The elegance of costumes is a treat per se, and a direction of actors is rarely seen in an opera. Too bad they don't make DVD of their productions. It is a lesson of stage directing!
Brigitte Gelleris is a wonderful Violetta.
If you can possibly come to Berlin and see this Traviata, please do - it's the classiest form of  Regie-theater for you. It's regularly on the program of the Komische.
And yes: Komische Oper in Berlin is definitely the coolest opera house in Europe I've seen so far.

Ed4:  Die Entfuhrung aus dem Serail: This is the best Calixto Bieito's show ever, and --if not the best then-- one of the best opera-shows I've ever seen in my entire life. Even without Mozart this would be a smashing piece of theater.
In the end  I felt sorry Mozart couldn't see this show. He would have been proud of his music and of this theater.

There is a moment in which Bieito's show is "too much to stomach -- when one prostitute was being slowly massacred. Many people started to yell in protest but refused to leave auditorium. 15 mins later they must have understood how wrong they were to react so violently, but a spontaneous reaction to refusing what you're seeing is totally comprehensible too...
It's clearly a "for adults only" show, but with all the cruelty and in spite of somewhat pessimistic finale, it's deeply human/humanistic.
One of the rare shows that I call unforgettable!



  1. I like "didnät" (see above). :)

  2. LOL, gotta love the German keyboard ;)

    BTW, T-Mobile sucks big time. From the hotel I stay in, my AirPort detected a T-Mobile hotspot. The signal was great, I paid 30 euros... and only 10 minutes later the connection was lost never to came back again for more than 2 minutes.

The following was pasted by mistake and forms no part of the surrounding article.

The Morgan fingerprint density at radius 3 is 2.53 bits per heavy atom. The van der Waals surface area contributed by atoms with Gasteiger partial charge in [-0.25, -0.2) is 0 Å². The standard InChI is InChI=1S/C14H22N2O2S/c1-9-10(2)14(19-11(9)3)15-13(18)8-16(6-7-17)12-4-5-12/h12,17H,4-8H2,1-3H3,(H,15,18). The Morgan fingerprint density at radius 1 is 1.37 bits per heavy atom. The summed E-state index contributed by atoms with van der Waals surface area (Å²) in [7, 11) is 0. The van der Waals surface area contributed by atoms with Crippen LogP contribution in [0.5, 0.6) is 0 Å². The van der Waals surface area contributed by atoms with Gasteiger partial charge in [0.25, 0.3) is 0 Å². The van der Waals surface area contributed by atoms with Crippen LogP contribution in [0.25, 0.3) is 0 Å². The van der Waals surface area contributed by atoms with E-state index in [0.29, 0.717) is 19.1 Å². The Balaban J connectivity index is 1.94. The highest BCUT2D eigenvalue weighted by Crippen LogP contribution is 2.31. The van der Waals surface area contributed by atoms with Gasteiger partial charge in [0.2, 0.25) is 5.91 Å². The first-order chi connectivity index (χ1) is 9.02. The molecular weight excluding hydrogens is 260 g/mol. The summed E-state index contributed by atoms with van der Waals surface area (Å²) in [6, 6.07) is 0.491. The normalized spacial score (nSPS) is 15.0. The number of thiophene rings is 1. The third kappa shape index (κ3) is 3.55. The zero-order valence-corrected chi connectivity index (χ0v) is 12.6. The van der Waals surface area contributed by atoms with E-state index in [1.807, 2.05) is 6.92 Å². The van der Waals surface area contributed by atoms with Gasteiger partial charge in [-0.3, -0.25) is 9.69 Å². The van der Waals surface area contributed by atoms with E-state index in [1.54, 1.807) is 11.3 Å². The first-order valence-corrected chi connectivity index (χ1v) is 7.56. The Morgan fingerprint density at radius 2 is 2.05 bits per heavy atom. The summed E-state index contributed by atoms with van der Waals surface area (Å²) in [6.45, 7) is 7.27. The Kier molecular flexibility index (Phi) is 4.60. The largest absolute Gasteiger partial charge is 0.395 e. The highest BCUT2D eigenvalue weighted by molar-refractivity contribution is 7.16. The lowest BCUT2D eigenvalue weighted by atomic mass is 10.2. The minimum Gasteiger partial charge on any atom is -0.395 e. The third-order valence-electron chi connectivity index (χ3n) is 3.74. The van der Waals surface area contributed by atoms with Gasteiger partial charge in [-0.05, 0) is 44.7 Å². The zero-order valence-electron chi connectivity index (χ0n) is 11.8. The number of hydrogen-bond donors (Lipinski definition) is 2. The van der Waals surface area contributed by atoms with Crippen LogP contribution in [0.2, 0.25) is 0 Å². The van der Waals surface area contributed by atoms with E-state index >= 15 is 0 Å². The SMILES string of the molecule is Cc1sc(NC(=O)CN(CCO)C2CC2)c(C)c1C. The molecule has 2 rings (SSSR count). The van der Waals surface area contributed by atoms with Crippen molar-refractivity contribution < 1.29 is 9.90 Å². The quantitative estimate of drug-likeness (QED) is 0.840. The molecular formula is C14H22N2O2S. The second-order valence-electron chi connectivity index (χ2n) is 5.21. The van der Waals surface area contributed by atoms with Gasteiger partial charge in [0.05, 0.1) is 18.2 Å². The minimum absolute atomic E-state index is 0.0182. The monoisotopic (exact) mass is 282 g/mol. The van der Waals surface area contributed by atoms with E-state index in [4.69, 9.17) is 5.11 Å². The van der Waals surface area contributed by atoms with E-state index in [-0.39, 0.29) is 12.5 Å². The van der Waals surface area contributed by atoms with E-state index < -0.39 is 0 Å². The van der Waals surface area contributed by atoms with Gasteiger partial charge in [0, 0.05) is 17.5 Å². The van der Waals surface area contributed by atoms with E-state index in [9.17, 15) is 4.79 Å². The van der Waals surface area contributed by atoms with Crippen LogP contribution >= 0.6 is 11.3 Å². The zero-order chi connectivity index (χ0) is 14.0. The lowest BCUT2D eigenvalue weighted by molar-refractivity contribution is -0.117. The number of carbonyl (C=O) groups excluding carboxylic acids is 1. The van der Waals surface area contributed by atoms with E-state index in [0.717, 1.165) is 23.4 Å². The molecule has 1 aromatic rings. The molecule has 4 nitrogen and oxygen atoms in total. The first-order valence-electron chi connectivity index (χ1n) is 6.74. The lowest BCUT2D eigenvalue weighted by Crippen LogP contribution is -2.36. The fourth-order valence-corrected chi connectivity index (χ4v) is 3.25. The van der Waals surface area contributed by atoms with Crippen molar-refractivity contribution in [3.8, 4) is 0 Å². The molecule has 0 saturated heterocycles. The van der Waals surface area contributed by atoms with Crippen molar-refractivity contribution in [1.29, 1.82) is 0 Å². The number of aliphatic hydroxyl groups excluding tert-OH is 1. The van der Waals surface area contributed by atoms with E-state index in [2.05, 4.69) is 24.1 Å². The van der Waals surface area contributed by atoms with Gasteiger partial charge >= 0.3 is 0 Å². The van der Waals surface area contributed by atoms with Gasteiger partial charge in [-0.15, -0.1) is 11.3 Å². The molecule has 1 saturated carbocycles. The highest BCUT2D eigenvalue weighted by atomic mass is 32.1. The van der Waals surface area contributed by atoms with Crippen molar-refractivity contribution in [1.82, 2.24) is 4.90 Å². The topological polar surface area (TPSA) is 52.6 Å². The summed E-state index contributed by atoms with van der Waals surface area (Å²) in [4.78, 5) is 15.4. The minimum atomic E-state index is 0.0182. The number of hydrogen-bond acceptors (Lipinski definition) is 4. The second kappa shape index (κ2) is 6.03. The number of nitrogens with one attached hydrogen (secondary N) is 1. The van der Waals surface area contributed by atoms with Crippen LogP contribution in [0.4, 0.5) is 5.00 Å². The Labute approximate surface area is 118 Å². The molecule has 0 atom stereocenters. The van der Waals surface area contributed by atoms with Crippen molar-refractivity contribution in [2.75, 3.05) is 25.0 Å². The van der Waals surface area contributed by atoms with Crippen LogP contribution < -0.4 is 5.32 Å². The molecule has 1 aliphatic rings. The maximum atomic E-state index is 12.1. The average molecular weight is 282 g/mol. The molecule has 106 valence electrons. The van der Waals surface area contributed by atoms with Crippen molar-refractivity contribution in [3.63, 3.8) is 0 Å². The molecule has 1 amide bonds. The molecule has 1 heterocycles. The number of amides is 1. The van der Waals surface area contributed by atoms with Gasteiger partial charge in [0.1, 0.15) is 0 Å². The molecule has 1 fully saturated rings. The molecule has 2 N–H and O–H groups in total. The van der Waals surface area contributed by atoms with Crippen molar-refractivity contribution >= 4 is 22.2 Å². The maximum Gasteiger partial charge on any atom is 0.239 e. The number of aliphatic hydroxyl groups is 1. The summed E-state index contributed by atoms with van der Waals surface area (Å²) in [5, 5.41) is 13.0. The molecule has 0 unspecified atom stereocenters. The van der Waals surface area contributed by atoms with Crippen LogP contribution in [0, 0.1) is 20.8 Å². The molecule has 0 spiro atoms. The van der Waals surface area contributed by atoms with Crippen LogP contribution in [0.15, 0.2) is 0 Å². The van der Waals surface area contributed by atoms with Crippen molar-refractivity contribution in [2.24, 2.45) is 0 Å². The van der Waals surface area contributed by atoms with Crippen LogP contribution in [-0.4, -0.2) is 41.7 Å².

At work, no normal Internet either.

  3. In Munich there is soo nothing going on opera-wise at the moment (have no ticket for Carmen).
    Must be a nice work though that you have, that it takes you to cities abroad!

  4. Munich will be a blast in June/July. Be patient!

    Meanwhile you can go to Paris and see Les Contes de Hoffmann, to Stuttgart to see Kat'a Kabanova, or to Berlin to see this amazing Fidelio, or Hoffmann, or even L'etoile ;)

  5. Unlike you I am a poor girl, man, and cannot afford this type of travel at all!

  6. Oh, I'm all but not rich! Look, Munich - Stuttgart by coach (return trip!) costs you 16 euros. Sunday matinee Kat'a Kabanova and it's all good. :)

  7. The Sunday matinee is not singing, it is a Publikumsgespräch as far as I can tell (they don't usually have singing that early in the morning here ;)).
    The coach option is rather cheap I concede ;), I am not a group person however and taking a coach is something I would only do in an emergency. One is too close too all these people and also I am afraid that those coach drivers drive too long hours and too fast.
    For your amusement I will add that the next thing I will consider travelling to (by train) is Palestrina in Frankfurt ;) ;).

  8. Actually, in the Traviata, it's suppossed to be her pimp, not an angel (or death, as I read it when I first saw it.)